- Pain during sex;
- Bleeding between periods.
The doctor can determine the size of the uterus during a pelvic exam and recommend treatment depending on the severity of the condition. Hormone therapy, surgery, and in some cases, removal of the uterus can provide relief.
Hormonal birth control pills or stronger pain medications are prescribed by healthcare providers to reduce the intensity of period cramps and ease the symptoms of endometriosis.
Tips to Reduce Painful Cramping and Low Back Pain
Pain in the lower back during menstruation can be distressing, but it is usually not a sign of a serious medical problem. The following tips may help to manage the pain:
- Start taking over the counter anti-inflammatory or pain-relieving medication a couple of days before the periods begin to avoid the pain;
- Exercise regularly as women who exercise regularly experience less painful menstrual cramps and back pain;
- Eat a healthy diet and take nutritional supplements that contain vitamin B and magnesium;
- Stay hydrated by drinking lots of water;
- Take hot bath or showers;
- Avoid too much caffeine and chocolate.
If your pain is not caused by an underlying medical condition but results from muscle spasms, physical therapy can work wonders for you. Moderate intensity aerobic exercises are known to reduce bloating and the pain of cramping. They also enhance blood circulation and release feel-good hormones called endorphins.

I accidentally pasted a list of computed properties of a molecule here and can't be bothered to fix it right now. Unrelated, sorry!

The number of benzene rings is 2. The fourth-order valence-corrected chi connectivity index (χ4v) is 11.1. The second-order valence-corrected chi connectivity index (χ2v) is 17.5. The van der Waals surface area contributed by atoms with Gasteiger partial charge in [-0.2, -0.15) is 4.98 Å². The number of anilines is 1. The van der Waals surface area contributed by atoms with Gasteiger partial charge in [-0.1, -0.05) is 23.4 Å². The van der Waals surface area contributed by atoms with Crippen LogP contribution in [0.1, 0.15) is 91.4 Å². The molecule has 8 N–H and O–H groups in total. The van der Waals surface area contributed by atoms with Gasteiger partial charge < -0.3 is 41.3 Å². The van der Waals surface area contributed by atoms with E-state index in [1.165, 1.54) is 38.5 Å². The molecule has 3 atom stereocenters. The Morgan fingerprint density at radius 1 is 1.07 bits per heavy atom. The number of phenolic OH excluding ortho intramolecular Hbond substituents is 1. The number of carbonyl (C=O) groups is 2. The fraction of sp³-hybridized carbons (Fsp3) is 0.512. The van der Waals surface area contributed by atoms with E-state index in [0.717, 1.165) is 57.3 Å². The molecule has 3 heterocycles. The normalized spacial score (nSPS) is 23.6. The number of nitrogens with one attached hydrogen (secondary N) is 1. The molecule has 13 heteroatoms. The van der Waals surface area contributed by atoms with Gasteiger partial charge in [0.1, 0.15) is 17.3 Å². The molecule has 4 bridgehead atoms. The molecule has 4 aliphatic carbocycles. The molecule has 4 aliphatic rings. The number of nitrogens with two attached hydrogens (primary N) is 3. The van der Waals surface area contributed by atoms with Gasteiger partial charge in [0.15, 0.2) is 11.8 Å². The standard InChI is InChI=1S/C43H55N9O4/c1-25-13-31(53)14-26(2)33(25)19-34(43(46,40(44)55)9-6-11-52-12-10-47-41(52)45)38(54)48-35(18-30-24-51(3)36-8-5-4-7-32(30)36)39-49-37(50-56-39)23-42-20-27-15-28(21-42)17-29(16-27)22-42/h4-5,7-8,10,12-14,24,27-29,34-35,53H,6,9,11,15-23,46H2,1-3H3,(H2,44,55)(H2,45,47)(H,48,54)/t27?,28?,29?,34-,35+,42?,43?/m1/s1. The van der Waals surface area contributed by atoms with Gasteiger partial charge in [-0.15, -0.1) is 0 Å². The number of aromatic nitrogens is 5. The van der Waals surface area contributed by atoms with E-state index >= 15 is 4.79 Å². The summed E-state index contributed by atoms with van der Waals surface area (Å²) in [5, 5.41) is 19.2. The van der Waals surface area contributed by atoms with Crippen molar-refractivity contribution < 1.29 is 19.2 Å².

Treating Back Pain Resulting From Menstruation
Depending on the exact causes of your back pain, the doctor may recommend certain treatments. They include:
- Birth control pills that contain estrogen and progestin;
- Vaginal ring or patches;
- Nonsteroidal anti-inflammatory drugs reduce the number of prostaglandins made by the body.
Home Remedies to Reduce Lower Back Pain During Menstruation
Nonsteroidal anti-inflammatory drugs (NSAIDs) are best for getting rid of lower back pain during menstruation as they reduce the inflammation caused by prostaglandins. They are ideal for reducing period cramps.
Home remedies that provide relief from back pain include:
- Applying a hot pack or a hot water bottle to the painful area to ease the cramping muscles;
- Having sex or masturbating;
- Practicing relaxation and mindfulness techniques such as yoga, meditation, or deep breathing that relax the muscles;